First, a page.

John Ritenbaugh, observing that we make choices every day of our lives, cautions that though a choice be large or small, everything matters. Sadly, we make most choices with very little thought The miscalculation based on the fear of famine prompted Abraham to go to Egypt, though God did not intend for him to take that course. Abraham, at this juncture, having a crisis of faith, did not trust God to take care of his family's physical needs. The episode involving his half-lie to Pharaoh lost Abraham considerable ground. Any self-seeking distrust may cost years of spiritual maturity or character. Even though we may have botched our lives and opportunities, we can, through repentance, like the Prodigal Son, be restored, but we may have to begin from scratch. Why risk this with a careless choice? Abram had to learn that God gives material prosperity to those who are not seeking it. Those who seek riches are destined to fall into a snare. People who seek to be rich are tempted to do all kinds of wrong things to achieve it. Fox-like cunning and wolf-like rapacity and self-centeredness characterize much of the world's business acumen. Abraham reveals his restored faith in his reaction to Lot's presumptuous choice, expressing therein his willingness to yield in a spirit of generosity, expecting God to supply all his needs. The less we strive about our 'rights,' the more our lives will be wrapped in peace. Lot was deceived by his eyes, choosing the watered plains of Jordan, leaving his uncle with the 'less desirable' hill country. Abram gave of himself; Lot took for himself. Abram made his choice by faith; Lot made his choice by sight. Abram became the friend of God; Lot distanced himself from God. Who made the right choice?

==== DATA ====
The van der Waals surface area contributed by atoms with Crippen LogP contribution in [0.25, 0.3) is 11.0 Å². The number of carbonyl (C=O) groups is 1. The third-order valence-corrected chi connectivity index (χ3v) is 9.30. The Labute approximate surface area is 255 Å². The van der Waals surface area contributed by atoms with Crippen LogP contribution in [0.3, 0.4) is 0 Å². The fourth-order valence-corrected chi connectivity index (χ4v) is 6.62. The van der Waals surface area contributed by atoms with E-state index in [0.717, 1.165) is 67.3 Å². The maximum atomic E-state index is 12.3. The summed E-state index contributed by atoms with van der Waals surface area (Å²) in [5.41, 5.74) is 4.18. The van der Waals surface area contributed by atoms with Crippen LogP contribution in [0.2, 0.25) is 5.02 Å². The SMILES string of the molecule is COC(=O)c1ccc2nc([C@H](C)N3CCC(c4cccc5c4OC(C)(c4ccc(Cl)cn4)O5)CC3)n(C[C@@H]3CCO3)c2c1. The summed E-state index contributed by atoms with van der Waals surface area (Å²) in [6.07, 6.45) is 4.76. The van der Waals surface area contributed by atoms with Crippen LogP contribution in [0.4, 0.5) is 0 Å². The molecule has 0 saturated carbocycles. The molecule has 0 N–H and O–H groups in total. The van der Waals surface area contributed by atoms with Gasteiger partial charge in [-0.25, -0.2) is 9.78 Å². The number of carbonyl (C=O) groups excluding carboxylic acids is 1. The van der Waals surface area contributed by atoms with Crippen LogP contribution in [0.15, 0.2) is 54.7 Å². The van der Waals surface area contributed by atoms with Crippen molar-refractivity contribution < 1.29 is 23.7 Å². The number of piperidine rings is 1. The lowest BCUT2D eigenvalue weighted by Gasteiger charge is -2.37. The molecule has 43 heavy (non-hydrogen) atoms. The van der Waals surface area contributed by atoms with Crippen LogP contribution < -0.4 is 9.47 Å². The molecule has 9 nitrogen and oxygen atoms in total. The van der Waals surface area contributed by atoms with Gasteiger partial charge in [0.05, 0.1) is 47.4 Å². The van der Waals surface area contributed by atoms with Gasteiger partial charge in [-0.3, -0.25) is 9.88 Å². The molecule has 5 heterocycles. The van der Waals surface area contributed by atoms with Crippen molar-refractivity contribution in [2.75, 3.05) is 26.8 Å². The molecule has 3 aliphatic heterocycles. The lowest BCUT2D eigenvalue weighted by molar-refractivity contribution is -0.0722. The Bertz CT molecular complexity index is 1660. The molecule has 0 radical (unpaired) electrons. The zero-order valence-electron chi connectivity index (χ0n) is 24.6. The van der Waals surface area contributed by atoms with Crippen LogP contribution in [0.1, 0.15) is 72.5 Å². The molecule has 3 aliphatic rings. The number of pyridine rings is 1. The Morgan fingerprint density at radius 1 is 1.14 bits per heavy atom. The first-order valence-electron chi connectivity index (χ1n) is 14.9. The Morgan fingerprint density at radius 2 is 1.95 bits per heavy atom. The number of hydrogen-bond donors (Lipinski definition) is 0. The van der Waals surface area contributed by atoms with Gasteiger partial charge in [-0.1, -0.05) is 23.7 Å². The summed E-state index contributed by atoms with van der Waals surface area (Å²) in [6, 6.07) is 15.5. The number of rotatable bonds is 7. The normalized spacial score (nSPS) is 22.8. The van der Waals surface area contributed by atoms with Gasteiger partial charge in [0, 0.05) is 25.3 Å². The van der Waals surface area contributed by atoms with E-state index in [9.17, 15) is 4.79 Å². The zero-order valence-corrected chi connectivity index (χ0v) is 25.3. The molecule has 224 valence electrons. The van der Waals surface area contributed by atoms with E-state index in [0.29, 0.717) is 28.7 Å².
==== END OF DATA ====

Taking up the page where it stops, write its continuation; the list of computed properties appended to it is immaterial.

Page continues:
Richard Ritenbaugh, focusing on the second beast of Revelation 13:11-18, offers his speculative interpretation. Both beasts appear to be end-time entities (having a brief but horrifying 3 1/2-year tenure), serving as counterfeits of the Two Witnesses. Both beasts derive their power from Satan the Devil, the god of this world. The first beast rises out of volatile, ever-changing political turmoil, while the second rises out of an entrenched, worldwide religious system, totally opposed to God's laws. The second beast will be able to perform lying wonders, have capital authority over the lives of "heretics," and cause an identifying "mark" on the forehead (representing thoughts or attitudes) and right hand (representing physical activities) of those who voluntarily take it. The number 666 seems to represent the number of ultimate human imperfection (humanism) apart from God—as opposed to the number of ultimate godly perfection.